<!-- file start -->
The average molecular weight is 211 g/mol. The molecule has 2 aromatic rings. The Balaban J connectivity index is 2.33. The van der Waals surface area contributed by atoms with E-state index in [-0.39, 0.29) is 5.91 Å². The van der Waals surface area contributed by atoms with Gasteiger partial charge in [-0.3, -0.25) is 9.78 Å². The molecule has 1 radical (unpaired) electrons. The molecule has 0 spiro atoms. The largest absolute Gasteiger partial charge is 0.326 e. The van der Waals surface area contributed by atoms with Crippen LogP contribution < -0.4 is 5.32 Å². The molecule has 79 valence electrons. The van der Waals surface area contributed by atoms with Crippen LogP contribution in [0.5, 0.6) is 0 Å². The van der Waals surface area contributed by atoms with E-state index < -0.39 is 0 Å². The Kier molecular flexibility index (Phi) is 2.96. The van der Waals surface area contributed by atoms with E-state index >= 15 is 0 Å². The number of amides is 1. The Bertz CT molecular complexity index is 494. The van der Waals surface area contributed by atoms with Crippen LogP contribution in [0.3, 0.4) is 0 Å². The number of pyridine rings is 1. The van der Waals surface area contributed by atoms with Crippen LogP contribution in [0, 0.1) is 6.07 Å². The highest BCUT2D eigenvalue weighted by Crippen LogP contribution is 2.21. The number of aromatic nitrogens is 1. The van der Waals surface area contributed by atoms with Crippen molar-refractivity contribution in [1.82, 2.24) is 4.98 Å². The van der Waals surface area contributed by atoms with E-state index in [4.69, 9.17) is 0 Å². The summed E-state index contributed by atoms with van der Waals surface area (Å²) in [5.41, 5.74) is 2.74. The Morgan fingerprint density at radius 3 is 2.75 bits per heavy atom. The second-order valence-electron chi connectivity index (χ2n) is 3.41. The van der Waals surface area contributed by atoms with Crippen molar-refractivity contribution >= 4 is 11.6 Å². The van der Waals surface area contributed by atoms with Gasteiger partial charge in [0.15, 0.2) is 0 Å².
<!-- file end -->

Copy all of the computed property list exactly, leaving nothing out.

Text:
The average molecular weight is 211 g/mol. The molecule has 2 aromatic rings. The Balaban J connectivity index is 2.33. The van der Waals surface area contributed by atoms with E-state index in [-0.39, 0.29) is 5.91 Å². The van der Waals surface area contributed by atoms with Gasteiger partial charge in [-0.3, -0.25) is 9.78 Å². The molecule has 1 radical (unpaired) electrons. The molecule has 0 spiro atoms. The largest absolute Gasteiger partial charge is 0.326 e. The van der Waals surface area contributed by atoms with Crippen LogP contribution < -0.4 is 5.32 Å². The molecule has 79 valence electrons. The van der Waals surface area contributed by atoms with Crippen LogP contribution in [0.5, 0.6) is 0 Å². The van der Waals surface area contributed by atoms with E-state index < -0.39 is 0 Å². The Kier molecular flexibility index (Phi) is 2.96. The van der Waals surface area contributed by atoms with E-state index >= 15 is 0 Å². The number of amides is 1. The Bertz CT molecular complexity index is 494. The van der Waals surface area contributed by atoms with Crippen LogP contribution in [0.3, 0.4) is 0 Å². The number of pyridine rings is 1. The van der Waals surface area contributed by atoms with Crippen LogP contribution in [0, 0.1) is 6.07 Å². The highest BCUT2D eigenvalue weighted by Crippen LogP contribution is 2.21. The number of aromatic nitrogens is 1. The van der Waals surface area contributed by atoms with Crippen molar-refractivity contribution in [1.82, 2.24) is 4.98 Å². The van der Waals surface area contributed by atoms with E-state index in [4.69, 9.17) is 0 Å². The summed E-state index contributed by atoms with van der Waals surface area (Å²) in [5.41, 5.74) is 2.74. The Morgan fingerprint density at radius 3 is 2.75 bits per heavy atom. The second-order valence-electron chi connectivity index (χ2n) is 3.41. The van der Waals surface area contributed by atoms with Crippen molar-refractivity contribution >= 4 is 11.6 Å². The van der Waals surface area contributed by atoms with Gasteiger partial charge in [0.15, 0.2) is 0 Å².